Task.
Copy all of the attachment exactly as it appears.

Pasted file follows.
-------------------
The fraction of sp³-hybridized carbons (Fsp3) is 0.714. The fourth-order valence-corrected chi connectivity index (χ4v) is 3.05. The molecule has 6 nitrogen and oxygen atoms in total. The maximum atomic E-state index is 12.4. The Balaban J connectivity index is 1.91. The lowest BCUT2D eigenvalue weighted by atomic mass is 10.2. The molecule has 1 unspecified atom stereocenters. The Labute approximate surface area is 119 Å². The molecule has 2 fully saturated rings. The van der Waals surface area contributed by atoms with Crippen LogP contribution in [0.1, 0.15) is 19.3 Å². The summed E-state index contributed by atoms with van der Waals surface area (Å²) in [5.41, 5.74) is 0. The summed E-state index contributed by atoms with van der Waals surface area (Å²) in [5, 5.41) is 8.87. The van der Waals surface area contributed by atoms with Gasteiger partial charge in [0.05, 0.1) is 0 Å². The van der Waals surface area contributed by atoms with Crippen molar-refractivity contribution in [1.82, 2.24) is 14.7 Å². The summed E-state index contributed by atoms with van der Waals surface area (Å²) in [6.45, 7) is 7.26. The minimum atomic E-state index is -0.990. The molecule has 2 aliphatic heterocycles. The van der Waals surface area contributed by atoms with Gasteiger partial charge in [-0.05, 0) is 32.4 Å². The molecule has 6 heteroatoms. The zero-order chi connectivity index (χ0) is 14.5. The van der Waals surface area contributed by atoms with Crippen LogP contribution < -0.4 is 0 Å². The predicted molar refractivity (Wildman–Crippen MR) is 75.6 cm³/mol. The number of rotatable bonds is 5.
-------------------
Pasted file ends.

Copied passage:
The fraction of sp³-hybridized carbons (Fsp3) is 0.714. The fourth-order valence-corrected chi connectivity index (χ4v) is 3.05. The molecule has 6 nitrogen and oxygen atoms in total. The maximum atomic E-state index is 12.4. The Balaban J connectivity index is 1.91. The lowest BCUT2D eigenvalue weighted by atomic mass is 10.2. The molecule has 1 unspecified atom stereocenters. The Labute approximate surface area is 119 Å². The molecule has 2 fully saturated rings. The van der Waals surface area contributed by atoms with Crippen LogP contribution in [0.1, 0.15) is 19.3 Å². The summed E-state index contributed by atoms with van der Waals surface area (Å²) in [5.41, 5.74) is 0. The summed E-state index contributed by atoms with van der Waals surface area (Å²) in [5, 5.41) is 8.87. The van der Waals surface area contributed by atoms with Gasteiger partial charge in [0.05, 0.1) is 0 Å². The van der Waals surface area contributed by atoms with Crippen molar-refractivity contribution in [1.82, 2.24) is 14.7 Å². The summed E-state index contributed by atoms with van der Waals surface area (Å²) in [6.45, 7) is 7.26. The minimum atomic E-state index is -0.990. The molecule has 2 aliphatic heterocycles. The van der Waals surface area contributed by atoms with Gasteiger partial charge in [-0.05, 0) is 32.4 Å². The molecule has 6 heteroatoms. The zero-order chi connectivity index (χ0) is 14.5. The van der Waals surface area contributed by atoms with Crippen LogP contribution < -0.4 is 0 Å². The predicted molar refractivity (Wildman–Crippen MR) is 75.6 cm³/mol. The number of rotatable bonds is 5.